Sustainability-Oriented Innovation: A Bridge to Breakthroughs

Research suggests that adhering to a tradeoff model in business constrains innovation.

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Leading Sustainable Organizations

Corporate adoption of sustainable business practices is essential to a strong market environment and an enduring society. What does it mean to become a sustainable business and what steps must leaders take to integrate sustainability into their organization?
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This blog post is the first in a four-post series on Sustainability-Oriented Innovation (SOI), offering a definition and overview of SOI. The series builds on Accelerating the Theory and Practice of Innovation by Jason Jay and Marine Gerard. Subsequent posts will explore different types of SOI and the different ways companies are using it, as well as the idea of SOI centers of excellence (CoEs) and SOI communities of practice (CoPs) to facilitate the establishment of those networks — topics we hope to further expand at MIT’s upcoming Sustainability Summit.

“Innovate or die” has become almost a mantra for companies in this era of rapid technological change and globalization. When we consider such conditions as extreme air pollution in Beijing, factory collapses in Bangladesh, drought in California, and deadly heat waves in India, the darker side of this foundational belief stands out in high relief. Yet we continue to settle for and cling to consumption-based business models that add to these global threats. Many large companies have survived and thrived for decades by selling high-calorie, sugary drinks or distributing apparel made by people working in extreme poverty for unfair wages in unsafe conditions.

Overcoming these challenges and enabling societies to thrive on a planet with increasingly finite resources will take significant innovation. We call this sustainability-oriented innovation (SOI).

SOI is about dispelling the notion of tradeoffs between what seem to be competing goals — performance versus impact, profit versus purpose, human wellbeing versus environmental protection. Our research suggests that when we no longer see these goals as competing, we create products, services, and business models that are holistic rather than fragmented. The potential for SOI exists within all firms. We just need to understand the barriers to unleashing it. Our research suggests that one critical barrier to achieving SOI is the “sustainability tradeoff” view of the world, a mental model that says having a positive social and environmental impact must exist as a tradeoff with more traditional business drivers.

Topics

Leading Sustainable Organizations

Corporate adoption of sustainable business practices is essential to a strong market environment and an enduring society. What does it mean to become a sustainable business and what steps must leaders take to integrate sustainability into their organization?
See All Articles in This Section

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Comments (2)
Jason Jay
@SACHIARIEL thank you for taking the time to read our post, and for the very thoughtful comment. I think you are right on. For the idea of SOI to catch fire, we need more great examples that are a.) scaling to a point where they can impact large-scale sustainability issues (and people recognize them), and b.) exhibit the kind of holistic approach that you and we advocate. I would love to see more of those examples come out in the comments here. For this post we leaned toward (a) for the sake of engaging a wide audience in the conversation. Watch the subsequent posts in our series (we plan for them to come about every two weeks this season) where we give some examples that are heavier on (b) like Sanergy and Spoiler Alert.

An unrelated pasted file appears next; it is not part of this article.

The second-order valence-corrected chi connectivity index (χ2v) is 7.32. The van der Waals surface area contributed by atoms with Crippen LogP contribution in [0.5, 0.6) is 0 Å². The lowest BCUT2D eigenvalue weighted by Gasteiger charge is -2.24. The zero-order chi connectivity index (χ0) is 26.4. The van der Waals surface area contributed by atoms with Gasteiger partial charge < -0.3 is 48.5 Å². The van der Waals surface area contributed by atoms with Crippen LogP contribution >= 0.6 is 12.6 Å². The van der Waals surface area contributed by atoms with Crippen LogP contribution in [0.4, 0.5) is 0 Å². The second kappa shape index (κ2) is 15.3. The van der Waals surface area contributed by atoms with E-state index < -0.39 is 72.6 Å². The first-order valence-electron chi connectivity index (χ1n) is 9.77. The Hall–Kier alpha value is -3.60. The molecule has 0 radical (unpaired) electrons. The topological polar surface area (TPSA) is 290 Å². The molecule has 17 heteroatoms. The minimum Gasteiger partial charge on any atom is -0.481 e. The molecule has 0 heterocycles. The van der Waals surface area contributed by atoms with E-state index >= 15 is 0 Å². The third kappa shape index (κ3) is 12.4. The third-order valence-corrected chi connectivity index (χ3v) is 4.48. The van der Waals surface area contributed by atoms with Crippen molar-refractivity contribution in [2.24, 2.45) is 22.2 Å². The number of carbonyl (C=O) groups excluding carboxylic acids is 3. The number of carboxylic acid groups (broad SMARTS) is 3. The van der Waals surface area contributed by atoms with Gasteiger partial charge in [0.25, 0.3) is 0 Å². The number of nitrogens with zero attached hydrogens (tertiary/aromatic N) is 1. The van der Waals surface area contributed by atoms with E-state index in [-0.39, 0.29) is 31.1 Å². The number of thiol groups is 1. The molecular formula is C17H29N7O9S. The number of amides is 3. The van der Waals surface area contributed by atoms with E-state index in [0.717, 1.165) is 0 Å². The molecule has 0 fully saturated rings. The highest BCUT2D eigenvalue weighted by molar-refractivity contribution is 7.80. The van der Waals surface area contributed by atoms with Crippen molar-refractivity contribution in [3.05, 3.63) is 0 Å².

You raise a fantastic point that we distain incremental innovation in technology but celebrate it in sustainability, when it is exactly sustainability where we need significant disruption and change. We will keep that in mind as the work unfolds.
sachiariel
Hello, I definitely appreciate the intentions of your work and the challenges of integrating sustainability into a profit first oriented business model. 

You comment in paragraph three: "SOI is about dispelling the notion of tradeoffs between what seem to be competing goals — performance versus impact, profit versus purpose, human wellbeing versus environmental protection. Our research suggests that when we no longer see these goals as competing, we create products, services, and business models that are holistic rather than fragmented." 

I believe that a holistic, systems approach is our only way to tackle the myriad of challenges we have within our current resource consumptive economic model. I realize that you are working to appeal to large companies who are most motivated by profit toward sustainability goals. That said, I find a conflict between your statement about seeing social, environmental and economic goals as holistic and the companies you highlight. Yes, it is great that Nike is creating shoes that are less resource consumptive to produce. How long do they last? Where do they go when they are discarded for the 2017 model that Nike wants to sell? Uber is being challenged legally in many locations regarding their labor practices and the creation of a business model that provides little to no stability for their labor force. I would love to see some examples of where the type of holistic thinking that you mentioned exists in their business strategy. 

How do we balance all of those things? I believe in a holistic systems approach to design and business that includes social and environmental values and I am concerned that we are incremental in our approach to arriving there. I hear disdain for incremental innovation when it comes to technology innovation but find it celebrated when it comes to discussions of innovation in sustainability.